It always starts with an app, whatever it may be and reading the readmes available while Vagrant and VirtualBox is installing and updating. Following that is the first hurdle to go over - convert all the instruction/scripts into Ansible playbook(s), and only stopping when doing a clear vagrant up or vagrant reload we will have a fully working environment. As our Vagrant environment is now functional, it's time to break it! This is the moment to look for how things can be done better (too rigid/too lose versioning? Sloppy environment setup?) and replace them with the right way to do stuff, one that won't bite us in the backside. This is the point, and the best opportunity, to upcycle the existing way of doing dev environment to produce a proper, production-grade product.

      I should probably digress here for a moment and explain why. I firmly believe that the way you deploy production is the same way you should deploy develop, shy of few debugging-friendly setting. This way you avoid the discrepancy between how production work vs how development works, which almost always causes major pains in the back of the neck, and with use of proper tools should mean no more work for the developers. That's why we start with Vagrant as developer boxes should be as easy as vagrant up, but the meat of our product lies in Ansible which will do meat of the work and can be applied to almost anything: AWS, bare metal, docker, LXC, in open net, behind vpn - you name it.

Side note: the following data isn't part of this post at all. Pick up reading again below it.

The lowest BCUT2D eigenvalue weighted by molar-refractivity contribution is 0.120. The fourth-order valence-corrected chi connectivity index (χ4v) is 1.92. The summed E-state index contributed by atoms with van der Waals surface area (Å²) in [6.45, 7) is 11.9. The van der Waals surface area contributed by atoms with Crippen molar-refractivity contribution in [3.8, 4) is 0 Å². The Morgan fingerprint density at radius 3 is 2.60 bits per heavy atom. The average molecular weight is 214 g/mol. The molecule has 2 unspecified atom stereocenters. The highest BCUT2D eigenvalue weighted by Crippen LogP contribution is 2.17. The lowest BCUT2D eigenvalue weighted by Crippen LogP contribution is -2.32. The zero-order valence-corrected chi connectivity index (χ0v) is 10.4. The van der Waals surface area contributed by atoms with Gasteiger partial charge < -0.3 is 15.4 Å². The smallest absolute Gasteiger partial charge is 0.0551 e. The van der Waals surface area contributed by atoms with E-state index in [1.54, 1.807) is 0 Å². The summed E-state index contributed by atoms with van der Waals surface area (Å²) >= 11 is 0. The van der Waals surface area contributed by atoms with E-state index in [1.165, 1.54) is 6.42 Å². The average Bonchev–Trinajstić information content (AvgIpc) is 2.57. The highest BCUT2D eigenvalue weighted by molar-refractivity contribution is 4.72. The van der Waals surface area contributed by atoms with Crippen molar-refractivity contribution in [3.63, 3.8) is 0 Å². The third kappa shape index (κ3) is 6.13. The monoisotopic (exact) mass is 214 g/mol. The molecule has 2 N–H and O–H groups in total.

We must also give proper consideration to monitoring and logging hoovering at this point. My generic answer here is to grab Elasticsearch, Kibana, and Logstash. While for different use cases there may be better solutions, this one is well battle-tested, performs reasonably and is very easy to scale both vertically (within some limits) and horizontally. Logstash rules are easy to write and are well supported in maintenance through Ansible, which as I've mentioned earlier, are at the very core of things, and creating triggers/reports and alerts based on Elastic and Kibana is generally a breeze, including some quite complex aggregations.

      If we are happy with the state of the Ansible it's time to move on and put all those roles and playbooks to work. Namely, we need something to manage our CI/CD pipelines. For me, the choice is obvious: TeamCity. It's modern, robust and unlike most of the light-weight alternatives, it's transparent. What I mean by that is that it doesn't tell you how to do things, doesn't limit your ways to deploy, or test, or package for that matter. Instead, it provides a developer-friendly and rich playground for your pipelines. You can do most the same with Jenkins, but it has a quite dated look and feel to it, while also missing some key functionality that must be brought in via plugins (like quality REST API which comes built-in with TeamCity). It also comes with all the common-handy plugins like Slack or Apache Maven integration.